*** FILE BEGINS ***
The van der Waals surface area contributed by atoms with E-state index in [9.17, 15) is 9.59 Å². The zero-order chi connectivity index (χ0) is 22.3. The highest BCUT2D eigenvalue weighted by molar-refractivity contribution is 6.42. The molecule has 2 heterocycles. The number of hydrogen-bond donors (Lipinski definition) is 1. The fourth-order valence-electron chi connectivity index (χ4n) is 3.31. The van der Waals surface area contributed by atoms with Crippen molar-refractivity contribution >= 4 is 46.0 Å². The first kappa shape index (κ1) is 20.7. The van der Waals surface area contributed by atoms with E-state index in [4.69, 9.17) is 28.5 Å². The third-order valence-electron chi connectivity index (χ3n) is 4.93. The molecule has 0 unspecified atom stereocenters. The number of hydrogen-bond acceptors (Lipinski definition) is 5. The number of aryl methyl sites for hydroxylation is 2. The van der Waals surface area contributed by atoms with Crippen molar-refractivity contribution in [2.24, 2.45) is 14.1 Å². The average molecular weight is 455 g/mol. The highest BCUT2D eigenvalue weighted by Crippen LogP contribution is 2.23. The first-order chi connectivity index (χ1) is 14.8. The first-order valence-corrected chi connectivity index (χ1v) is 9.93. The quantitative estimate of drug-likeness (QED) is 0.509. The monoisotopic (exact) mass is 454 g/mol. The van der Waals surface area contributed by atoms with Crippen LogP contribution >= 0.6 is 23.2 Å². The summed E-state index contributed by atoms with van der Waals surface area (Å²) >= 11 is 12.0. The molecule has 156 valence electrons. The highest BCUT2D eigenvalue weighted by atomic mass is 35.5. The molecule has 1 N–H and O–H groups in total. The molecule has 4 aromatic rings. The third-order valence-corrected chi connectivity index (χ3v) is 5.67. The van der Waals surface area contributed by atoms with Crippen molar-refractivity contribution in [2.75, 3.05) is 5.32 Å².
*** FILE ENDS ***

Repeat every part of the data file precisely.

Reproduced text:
The van der Waals surface area contributed by atoms with E-state index in [9.17, 15) is 9.59 Å². The zero-order chi connectivity index (χ0) is 22.3. The highest BCUT2D eigenvalue weighted by molar-refractivity contribution is 6.42. The molecule has 2 heterocycles. The number of hydrogen-bond donors (Lipinski definition) is 1. The fourth-order valence-electron chi connectivity index (χ4n) is 3.31. The van der Waals surface area contributed by atoms with Crippen molar-refractivity contribution >= 4 is 46.0 Å². The first kappa shape index (κ1) is 20.7. The van der Waals surface area contributed by atoms with E-state index in [4.69, 9.17) is 28.5 Å². The third-order valence-electron chi connectivity index (χ3n) is 4.93. The molecule has 0 unspecified atom stereocenters. The number of hydrogen-bond acceptors (Lipinski definition) is 5. The number of aryl methyl sites for hydroxylation is 2. The van der Waals surface area contributed by atoms with Crippen molar-refractivity contribution in [2.24, 2.45) is 14.1 Å². The average molecular weight is 455 g/mol. The highest BCUT2D eigenvalue weighted by Crippen LogP contribution is 2.23. The first-order chi connectivity index (χ1) is 14.8. The first-order valence-corrected chi connectivity index (χ1v) is 9.93. The quantitative estimate of drug-likeness (QED) is 0.509. The monoisotopic (exact) mass is 454 g/mol. The van der Waals surface area contributed by atoms with Crippen LogP contribution >= 0.6 is 23.2 Å². The summed E-state index contributed by atoms with van der Waals surface area (Å²) >= 11 is 12.0. The molecule has 156 valence electrons. The highest BCUT2D eigenvalue weighted by atomic mass is 35.5. The molecule has 1 N–H and O–H groups in total. The molecule has 4 aromatic rings. The third-order valence-corrected chi connectivity index (χ3v) is 5.67. The van der Waals surface area contributed by atoms with Crippen molar-refractivity contribution in [2.75, 3.05) is 5.32 Å².